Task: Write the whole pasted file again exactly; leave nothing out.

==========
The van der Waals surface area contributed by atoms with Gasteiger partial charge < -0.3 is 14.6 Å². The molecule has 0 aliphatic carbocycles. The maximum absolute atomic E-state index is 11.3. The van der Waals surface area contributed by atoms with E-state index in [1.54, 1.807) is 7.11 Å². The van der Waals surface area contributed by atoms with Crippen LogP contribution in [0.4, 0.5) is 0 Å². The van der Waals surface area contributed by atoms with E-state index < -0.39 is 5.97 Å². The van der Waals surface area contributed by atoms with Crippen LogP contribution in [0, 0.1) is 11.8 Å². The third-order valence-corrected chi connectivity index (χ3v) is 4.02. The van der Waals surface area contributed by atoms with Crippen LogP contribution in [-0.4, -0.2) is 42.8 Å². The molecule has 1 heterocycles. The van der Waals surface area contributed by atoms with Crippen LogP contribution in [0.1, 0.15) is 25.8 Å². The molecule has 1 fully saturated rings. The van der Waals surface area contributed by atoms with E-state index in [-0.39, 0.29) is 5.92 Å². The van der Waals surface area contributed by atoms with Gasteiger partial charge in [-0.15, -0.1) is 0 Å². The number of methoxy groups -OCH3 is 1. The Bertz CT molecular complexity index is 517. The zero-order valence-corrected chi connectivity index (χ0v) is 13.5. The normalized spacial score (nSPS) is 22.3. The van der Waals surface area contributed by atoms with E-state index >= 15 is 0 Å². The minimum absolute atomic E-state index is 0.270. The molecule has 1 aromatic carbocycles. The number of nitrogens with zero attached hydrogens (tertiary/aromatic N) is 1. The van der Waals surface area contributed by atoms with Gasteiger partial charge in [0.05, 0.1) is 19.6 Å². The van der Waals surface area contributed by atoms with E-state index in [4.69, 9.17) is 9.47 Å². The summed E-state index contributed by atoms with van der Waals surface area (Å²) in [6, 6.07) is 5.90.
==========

The van der Waals surface area contributed by atoms with Gasteiger partial charge < -0.3 is 14.6 Å². The molecule has 0 aliphatic carbocycles. The maximum absolute atomic E-state index is 11.3. The van der Waals surface area contributed by atoms with E-state index in [1.54, 1.807) is 7.11 Å². The van der Waals surface area contributed by atoms with Crippen LogP contribution in [0.4, 0.5) is 0 Å². The van der Waals surface area contributed by atoms with E-state index < -0.39 is 5.97 Å². The van der Waals surface area contributed by atoms with Crippen LogP contribution in [0, 0.1) is 11.8 Å². The third-order valence-corrected chi connectivity index (χ3v) is 4.02. The van der Waals surface area contributed by atoms with Crippen LogP contribution in [-0.4, -0.2) is 42.8 Å². The molecule has 1 heterocycles. The van der Waals surface area contributed by atoms with Crippen LogP contribution in [0.1, 0.15) is 25.8 Å². The molecule has 1 fully saturated rings. The van der Waals surface area contributed by atoms with E-state index in [-0.39, 0.29) is 5.92 Å². The van der Waals surface area contributed by atoms with Gasteiger partial charge in [-0.15, -0.1) is 0 Å². The number of methoxy groups -OCH3 is 1. The Bertz CT molecular complexity index is 517. The zero-order valence-corrected chi connectivity index (χ0v) is 13.5. The normalized spacial score (nSPS) is 22.3. The van der Waals surface area contributed by atoms with E-state index >= 15 is 0 Å². The minimum absolute atomic E-state index is 0.270. The molecule has 1 aromatic carbocycles. The number of nitrogens with zero attached hydrogens (tertiary/aromatic N) is 1. The van der Waals surface area contributed by atoms with Gasteiger partial charge in [0.05, 0.1) is 19.6 Å². The van der Waals surface area contributed by atoms with E-state index in [4.69, 9.17) is 9.47 Å². The summed E-state index contributed by atoms with van der Waals surface area (Å²) in [6, 6.07) is 5.90.